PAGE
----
Object StatementObject lesson card, part of collection, 'The Goat', framed, mohair / leather / cardboard / glass / wood / textile, published by Oliver and Boyd, Edinburgh, Scotland, 1880-1884
Physical DescriptionThis is one of a set of inexpensive cards designed for use in classrooms but framed at considerable expense for the purpose of exhibition. Most of the cards, whose subjects relate to the Animal, Vegetable or Mineral Kingdom, have an illustration as well as text and specimens. This card, Animal Kingdom No 5, has an illustration of an angora goat, and attached to it are a sample of mohair and samples of chamois, Morocco and kid leathers. Under the card's heading is a classification for the species, from division (Vertebrata) through class, order and sub-order to family (Bovidae) and genus (Capra), and under that the specimens are named.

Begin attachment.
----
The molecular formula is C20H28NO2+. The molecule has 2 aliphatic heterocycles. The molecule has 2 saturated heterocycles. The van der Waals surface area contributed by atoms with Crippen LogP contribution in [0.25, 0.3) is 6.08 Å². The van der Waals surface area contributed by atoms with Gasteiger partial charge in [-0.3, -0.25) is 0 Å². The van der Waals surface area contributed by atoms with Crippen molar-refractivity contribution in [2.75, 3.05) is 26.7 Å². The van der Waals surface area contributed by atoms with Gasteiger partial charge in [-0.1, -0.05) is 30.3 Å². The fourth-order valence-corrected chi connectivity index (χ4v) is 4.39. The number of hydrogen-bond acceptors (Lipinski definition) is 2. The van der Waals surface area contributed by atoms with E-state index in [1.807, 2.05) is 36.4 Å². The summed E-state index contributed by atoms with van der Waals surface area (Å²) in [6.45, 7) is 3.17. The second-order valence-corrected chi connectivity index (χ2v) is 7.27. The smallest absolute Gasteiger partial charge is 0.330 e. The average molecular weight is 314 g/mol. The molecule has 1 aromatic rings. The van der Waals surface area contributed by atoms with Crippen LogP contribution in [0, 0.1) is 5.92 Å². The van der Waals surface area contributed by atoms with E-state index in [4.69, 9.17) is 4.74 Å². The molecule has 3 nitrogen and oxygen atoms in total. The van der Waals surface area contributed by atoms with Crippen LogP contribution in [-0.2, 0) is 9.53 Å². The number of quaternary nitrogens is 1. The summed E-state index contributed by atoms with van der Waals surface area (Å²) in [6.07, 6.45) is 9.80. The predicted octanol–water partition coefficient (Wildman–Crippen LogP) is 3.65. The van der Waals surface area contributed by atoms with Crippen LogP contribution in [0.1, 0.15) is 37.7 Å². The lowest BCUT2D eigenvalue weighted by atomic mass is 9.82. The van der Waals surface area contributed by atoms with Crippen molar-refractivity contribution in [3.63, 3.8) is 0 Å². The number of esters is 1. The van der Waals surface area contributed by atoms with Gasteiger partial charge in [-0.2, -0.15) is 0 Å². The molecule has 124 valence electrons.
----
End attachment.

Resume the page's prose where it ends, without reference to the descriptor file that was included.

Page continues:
The text provides information about chamois, cashmere and angora goats as well as about products obtained from goats: milk and cheese, especially in Switzerland and Syria; chamois leather made from the skin by the 'oil process'; expensive shawls spun and woven by Tibetan women from the wool of the cashmere goat; mohair, from the angora goat; skin, used to make bottles in 'the East' since biblical times; Morocco leather, made by tanning and used for bookbinding and upholstery; and kid gloves and boots, made in Britain and France from the skins of young goats.
Below the explanatory text is written: OLIVER AND BOYD, TWEEDDALE COURT, EDINBURGH / SET OF TWENTY, Price 21s LONDON: SIMPKIN, MARSHALL AND CO.
There are two metal-reinforced holes near the top of the card for hanging it in a classroom. The wooden frame is painted black with gilt edging and has two rings attached on the top edge for hanging it in an exhibition. The price of 21 shillings for a set of twenty cards would not have included the frames.